Interesting technologies include synthetic aperture radar, hyperspectral imaging, electro-optical imaging, infrared imaging, and radio frequency acquisition.
WASHINGTON – The Pentagon's technology division, the Defense Innovation Unit, is soliciting offers from US companies that operate commercial remote sensing satellites and can offer both image and data analysis services.
On January 13, the DIU published a call for proposals from U.S. operators of small satellite constellations capable of observing the earth's surface during the day, night, and adverse atmospheric conditions. The project, entitled "Peace Time Indications and Warning", is designed to complement military remote sensing capabilities with commercial products.
The remote sensing technology of interest includes synthetic aperture radar (SAR), hyperspectral imaging, electro-optical imaging, infrared imaging, and radio frequency (RF).
Proposals that DIU calls "Solution Briefs" are due on January 26th.
A DIU spokesman said in a statement Space News The Department of Defense has a "critical need for improved, extensive situational awareness that is met by cheaper day-night all-weather imaging satellites that are able to fill gaps in spaceborne reconnaissance."
DoD would use low-cost, commercial radar image satellites to B. in peacetime to receive information and warnings early and to analyze life patterns, said the spokesman. "Warfighters and decision-makers benefit from timely and accurate warnings that increase situational awareness and improve decision-making."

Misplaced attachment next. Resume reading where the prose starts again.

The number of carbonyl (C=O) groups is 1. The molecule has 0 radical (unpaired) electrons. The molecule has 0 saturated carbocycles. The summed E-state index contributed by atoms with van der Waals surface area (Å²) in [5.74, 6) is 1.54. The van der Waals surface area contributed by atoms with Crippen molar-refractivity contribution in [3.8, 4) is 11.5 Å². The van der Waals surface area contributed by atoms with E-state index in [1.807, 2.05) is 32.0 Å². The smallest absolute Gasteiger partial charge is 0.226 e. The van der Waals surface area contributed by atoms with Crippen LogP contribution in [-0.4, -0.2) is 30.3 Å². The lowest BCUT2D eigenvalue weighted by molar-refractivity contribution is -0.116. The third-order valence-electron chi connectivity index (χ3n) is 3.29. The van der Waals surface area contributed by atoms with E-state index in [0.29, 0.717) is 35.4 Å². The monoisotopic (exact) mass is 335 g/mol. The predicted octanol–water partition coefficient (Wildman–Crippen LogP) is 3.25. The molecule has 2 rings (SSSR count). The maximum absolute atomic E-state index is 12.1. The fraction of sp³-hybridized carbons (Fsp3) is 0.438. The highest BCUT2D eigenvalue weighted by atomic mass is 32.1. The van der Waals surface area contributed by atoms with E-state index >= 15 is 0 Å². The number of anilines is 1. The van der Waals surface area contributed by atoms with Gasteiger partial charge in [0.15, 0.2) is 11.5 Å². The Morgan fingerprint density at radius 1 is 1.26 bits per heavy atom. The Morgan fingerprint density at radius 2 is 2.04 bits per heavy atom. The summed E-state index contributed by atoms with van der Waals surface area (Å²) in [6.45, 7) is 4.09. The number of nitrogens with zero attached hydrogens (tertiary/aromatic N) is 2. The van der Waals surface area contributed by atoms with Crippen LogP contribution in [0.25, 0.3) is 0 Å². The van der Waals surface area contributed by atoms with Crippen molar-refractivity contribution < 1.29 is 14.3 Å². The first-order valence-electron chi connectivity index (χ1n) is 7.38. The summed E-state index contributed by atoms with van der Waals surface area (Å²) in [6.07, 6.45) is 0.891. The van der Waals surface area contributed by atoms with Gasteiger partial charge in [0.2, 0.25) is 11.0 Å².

DIU will consider pitch from commercial satellite manufacturers offering hardware for the development of a remote sensing constellation and from providers of end-to-end remote sensing services. The call also asked for advanced analysis software to help develop machine learning algorithms for object recognition. DoD would like a demonstration of reduced latency that downloads data and images directly to the tactical ground terminal for field data processing.
"The size and cost of each satellite technology should offer the greatest flexibility for launch and exchange," the call said. "The resulting images must be in a format that is compatible with inclusion in a cloud-based computer architecture for later machine learning."
Images and data will be collected during an 18-month pilot program and made available for use as training records to support the development of algorithms for artificial intelligence.